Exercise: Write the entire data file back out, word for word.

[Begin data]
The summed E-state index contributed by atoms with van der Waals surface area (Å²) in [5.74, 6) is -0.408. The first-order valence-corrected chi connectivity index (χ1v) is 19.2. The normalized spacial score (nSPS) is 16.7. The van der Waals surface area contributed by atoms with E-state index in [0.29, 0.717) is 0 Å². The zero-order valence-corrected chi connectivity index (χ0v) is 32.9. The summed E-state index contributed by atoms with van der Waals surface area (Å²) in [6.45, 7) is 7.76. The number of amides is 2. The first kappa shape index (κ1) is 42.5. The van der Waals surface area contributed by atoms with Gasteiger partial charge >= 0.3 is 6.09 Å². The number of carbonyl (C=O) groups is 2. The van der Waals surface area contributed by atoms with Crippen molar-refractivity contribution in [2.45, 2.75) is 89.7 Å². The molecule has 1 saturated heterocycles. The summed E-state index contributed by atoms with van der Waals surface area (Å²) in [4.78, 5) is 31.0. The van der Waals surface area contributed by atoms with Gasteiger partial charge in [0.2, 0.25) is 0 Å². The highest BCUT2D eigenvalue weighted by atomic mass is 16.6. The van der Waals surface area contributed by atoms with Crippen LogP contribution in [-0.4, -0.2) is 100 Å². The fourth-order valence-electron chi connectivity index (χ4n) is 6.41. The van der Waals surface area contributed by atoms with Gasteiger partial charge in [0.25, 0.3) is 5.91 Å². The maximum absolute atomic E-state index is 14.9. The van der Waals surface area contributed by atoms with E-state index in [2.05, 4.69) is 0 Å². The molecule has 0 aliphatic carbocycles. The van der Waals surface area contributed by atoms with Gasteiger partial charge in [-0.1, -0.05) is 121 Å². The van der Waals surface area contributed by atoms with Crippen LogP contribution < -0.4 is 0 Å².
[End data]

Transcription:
The summed E-state index contributed by atoms with van der Waals surface area (Å²) in [5.74, 6) is -0.408. The first-order valence-corrected chi connectivity index (χ1v) is 19.2. The normalized spacial score (nSPS) is 16.7. The van der Waals surface area contributed by atoms with E-state index in [0.29, 0.717) is 0 Å². The zero-order valence-corrected chi connectivity index (χ0v) is 32.9. The summed E-state index contributed by atoms with van der Waals surface area (Å²) in [6.45, 7) is 7.76. The number of amides is 2. The first kappa shape index (κ1) is 42.5. The van der Waals surface area contributed by atoms with Gasteiger partial charge >= 0.3 is 6.09 Å². The number of carbonyl (C=O) groups is 2. The van der Waals surface area contributed by atoms with Crippen molar-refractivity contribution in [2.45, 2.75) is 89.7 Å². The molecule has 1 saturated heterocycles. The summed E-state index contributed by atoms with van der Waals surface area (Å²) in [4.78, 5) is 31.0. The van der Waals surface area contributed by atoms with Gasteiger partial charge in [0.2, 0.25) is 0 Å². The highest BCUT2D eigenvalue weighted by atomic mass is 16.6. The van der Waals surface area contributed by atoms with Crippen LogP contribution in [-0.4, -0.2) is 100 Å². The fourth-order valence-electron chi connectivity index (χ4n) is 6.41. The van der Waals surface area contributed by atoms with Gasteiger partial charge in [0.25, 0.3) is 5.91 Å². The maximum absolute atomic E-state index is 14.9. The van der Waals surface area contributed by atoms with E-state index in [2.05, 4.69) is 0 Å². The molecule has 0 aliphatic carbocycles. The van der Waals surface area contributed by atoms with Gasteiger partial charge in [-0.1, -0.05) is 121 Å². The van der Waals surface area contributed by atoms with Crippen LogP contribution < -0.4 is 0 Å².